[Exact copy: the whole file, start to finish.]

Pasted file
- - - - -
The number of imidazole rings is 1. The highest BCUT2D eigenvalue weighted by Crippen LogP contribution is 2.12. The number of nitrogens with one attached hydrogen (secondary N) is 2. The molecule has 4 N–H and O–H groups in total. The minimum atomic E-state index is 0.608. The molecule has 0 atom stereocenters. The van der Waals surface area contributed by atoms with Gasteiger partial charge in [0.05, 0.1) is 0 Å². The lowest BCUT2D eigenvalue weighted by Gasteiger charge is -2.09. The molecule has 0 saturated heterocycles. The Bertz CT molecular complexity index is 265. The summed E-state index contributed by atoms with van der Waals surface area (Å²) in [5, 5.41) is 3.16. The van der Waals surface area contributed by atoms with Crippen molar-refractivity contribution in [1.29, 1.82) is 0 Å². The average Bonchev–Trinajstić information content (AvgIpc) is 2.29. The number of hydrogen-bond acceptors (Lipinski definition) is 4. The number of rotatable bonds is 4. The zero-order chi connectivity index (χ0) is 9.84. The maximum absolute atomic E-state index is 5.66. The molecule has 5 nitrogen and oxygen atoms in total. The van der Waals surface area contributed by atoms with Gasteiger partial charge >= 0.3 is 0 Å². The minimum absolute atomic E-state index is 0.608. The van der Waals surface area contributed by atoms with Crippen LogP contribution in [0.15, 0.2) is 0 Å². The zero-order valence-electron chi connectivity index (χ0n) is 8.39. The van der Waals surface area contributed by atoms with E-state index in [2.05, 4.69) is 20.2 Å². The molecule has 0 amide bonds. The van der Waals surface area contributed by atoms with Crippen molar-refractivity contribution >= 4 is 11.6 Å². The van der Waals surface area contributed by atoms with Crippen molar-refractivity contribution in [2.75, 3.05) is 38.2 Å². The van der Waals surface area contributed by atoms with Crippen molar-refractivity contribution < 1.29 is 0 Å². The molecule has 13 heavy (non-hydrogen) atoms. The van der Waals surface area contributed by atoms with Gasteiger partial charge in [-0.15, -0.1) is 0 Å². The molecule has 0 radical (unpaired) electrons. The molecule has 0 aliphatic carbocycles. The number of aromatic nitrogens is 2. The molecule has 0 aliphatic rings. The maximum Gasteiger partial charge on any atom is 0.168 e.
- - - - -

The number of imidazole rings is 1. The highest BCUT2D eigenvalue weighted by Crippen LogP contribution is 2.12. The number of nitrogens with one attached hydrogen (secondary N) is 2. The molecule has 4 N–H and O–H groups in total. The minimum atomic E-state index is 0.608. The molecule has 0 atom stereocenters. The van der Waals surface area contributed by atoms with Gasteiger partial charge in [0.05, 0.1) is 0 Å². The lowest BCUT2D eigenvalue weighted by Gasteiger charge is -2.09. The molecule has 0 saturated heterocycles. The Bertz CT molecular complexity index is 265. The summed E-state index contributed by atoms with van der Waals surface area (Å²) in [5, 5.41) is 3.16. The van der Waals surface area contributed by atoms with Crippen molar-refractivity contribution in [1.29, 1.82) is 0 Å². The average Bonchev–Trinajstić information content (AvgIpc) is 2.29. The number of hydrogen-bond acceptors (Lipinski definition) is 4. The number of rotatable bonds is 4. The zero-order chi connectivity index (χ0) is 9.84. The maximum absolute atomic E-state index is 5.66. The molecule has 5 nitrogen and oxygen atoms in total. The van der Waals surface area contributed by atoms with Gasteiger partial charge >= 0.3 is 0 Å². The minimum absolute atomic E-state index is 0.608. The van der Waals surface area contributed by atoms with Crippen LogP contribution in [0.15, 0.2) is 0 Å². The zero-order valence-electron chi connectivity index (χ0n) is 8.39. The van der Waals surface area contributed by atoms with E-state index in [2.05, 4.69) is 20.2 Å². The molecule has 0 amide bonds. The van der Waals surface area contributed by atoms with Crippen molar-refractivity contribution >= 4 is 11.6 Å². The van der Waals surface area contributed by atoms with Crippen molar-refractivity contribution in [2.75, 3.05) is 38.2 Å². The van der Waals surface area contributed by atoms with Crippen molar-refractivity contribution < 1.29 is 0 Å². The molecule has 13 heavy (non-hydrogen) atoms. The van der Waals surface area contributed by atoms with Gasteiger partial charge in [-0.15, -0.1) is 0 Å². The molecule has 0 radical (unpaired) electrons. The molecule has 0 aliphatic carbocycles. The number of aromatic nitrogens is 2. The molecule has 0 aliphatic rings. The maximum Gasteiger partial charge on any atom is 0.168 e.